The clear line of action ends up forming and Marty has to balance preparing for the historical lightning strike that he and Doc will use to send him back to the future while, at the same time, trying to repair the relationship he tore apart before it formed. The normal expectation of character change happens around Marty’s father, George, who can no longer just fall into a romantic relationship with the pretty Loraine, but he must earn her affection. That earning, at the ironic guidance of his own far more confident son, turns George into a better, more confident man.

The puzzle-like nature of the plot, reminiscent of and superior to what Zemeckis and Gale pulled off in their earlier pictures, all falls into place marvelously through the movie’s climax. The clock tower, established in the opening minutes, the bad starter on the DeLorean, the tree falling on the cable, the visual call back to both the famous image of Harold Lloyd from Safety Last! and a clock at the beginning of the film, and more all come together in perfect harmony to give us the cathartic release as we watch Marty and Doc overcome all of the challenges to complete their goal.

The film has all of the hallmarks of a Zemeckis and Gale production at their most enjoyable. The long opening shot that introduces Doc’s workshop is evocative of Hitchcock’s opening shot of Rear Window, revealing key pieces of character and plot information elegantly. It’s paced quickly, never slogging down in unnecessary details, always successfully pushing the story forward.  It’s energetic, fun, and expertly crafted. This is Zemeckis and Gale have a ball and inviting the audience along for the fun.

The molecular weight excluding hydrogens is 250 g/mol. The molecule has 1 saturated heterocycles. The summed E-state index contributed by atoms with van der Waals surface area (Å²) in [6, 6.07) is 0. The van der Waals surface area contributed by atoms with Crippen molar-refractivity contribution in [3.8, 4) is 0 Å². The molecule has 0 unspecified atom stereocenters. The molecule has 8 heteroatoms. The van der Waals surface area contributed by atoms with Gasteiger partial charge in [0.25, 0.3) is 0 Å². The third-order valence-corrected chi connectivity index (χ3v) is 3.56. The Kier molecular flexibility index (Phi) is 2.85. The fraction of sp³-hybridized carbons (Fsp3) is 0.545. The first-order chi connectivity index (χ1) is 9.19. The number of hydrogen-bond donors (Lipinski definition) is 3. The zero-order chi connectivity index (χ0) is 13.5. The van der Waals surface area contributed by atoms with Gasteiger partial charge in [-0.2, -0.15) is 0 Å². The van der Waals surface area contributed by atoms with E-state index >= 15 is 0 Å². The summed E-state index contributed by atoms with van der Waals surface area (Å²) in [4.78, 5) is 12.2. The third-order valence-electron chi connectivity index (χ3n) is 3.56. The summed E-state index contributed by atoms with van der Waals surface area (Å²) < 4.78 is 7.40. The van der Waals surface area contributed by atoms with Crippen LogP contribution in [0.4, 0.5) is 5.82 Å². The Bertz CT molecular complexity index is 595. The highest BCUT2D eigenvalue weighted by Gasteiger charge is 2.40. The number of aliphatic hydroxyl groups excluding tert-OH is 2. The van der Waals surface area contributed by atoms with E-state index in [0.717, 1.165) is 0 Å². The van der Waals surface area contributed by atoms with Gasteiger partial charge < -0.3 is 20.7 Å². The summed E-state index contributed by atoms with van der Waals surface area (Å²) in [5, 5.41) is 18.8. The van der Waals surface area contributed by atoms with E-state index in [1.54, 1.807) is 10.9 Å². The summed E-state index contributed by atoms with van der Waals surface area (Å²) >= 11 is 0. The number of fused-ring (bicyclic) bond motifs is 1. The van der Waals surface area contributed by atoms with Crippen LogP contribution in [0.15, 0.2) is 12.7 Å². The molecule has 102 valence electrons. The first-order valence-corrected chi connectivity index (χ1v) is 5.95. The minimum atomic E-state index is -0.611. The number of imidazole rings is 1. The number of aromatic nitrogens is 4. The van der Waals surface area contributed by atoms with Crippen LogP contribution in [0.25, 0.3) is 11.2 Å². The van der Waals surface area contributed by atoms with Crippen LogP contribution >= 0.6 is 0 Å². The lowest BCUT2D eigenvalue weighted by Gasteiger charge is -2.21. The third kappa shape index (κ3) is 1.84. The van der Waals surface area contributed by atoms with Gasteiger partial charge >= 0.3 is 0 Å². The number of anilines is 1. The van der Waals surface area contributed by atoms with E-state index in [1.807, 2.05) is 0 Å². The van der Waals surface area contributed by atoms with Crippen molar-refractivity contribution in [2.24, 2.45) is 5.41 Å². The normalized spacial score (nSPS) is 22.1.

Rating: 4/4

10 thoughts on “Back to the Future”

  1. The fanatical devotion to ‘character development’ is a bugaboo that haunts a lot of writing, on and off the screen. It is not always required. In fact, it can be a detriment. For example, iconic characters don’t change and that’s why people fall in love with them. Conan does not become a softer, more civilized man. Sherlock Holmes does not become a love-stricken swain who learns to defer to suffragettes. Marty McFly does not become a grim, driven defender of the timestream. A character that doesn’t change means you have time to actually explore who the character IS. A sufficiently deep and complex character doesn’t need to change.

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    1. I’ve never thought of it in that way, but you’re right. I want interesting characters, no necessarily ones that go through changes. They can, but it’s far from required. I’d rather have an interesting static character than a boring one that moves.

      Gosh…I wish Bob Gale hadn’t sort of retired from movies.

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  2. I suppose the character growth comes more from the father – learning to stand up for himself – than Marty. Marty has that problem with his temper that gets him in trouble and eventually they resolve that, but I don’t remember which movie that’s dealt with.

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  3. that came out of left field, marty’s temper, the second film did get convoluted, with all the timey wimey details,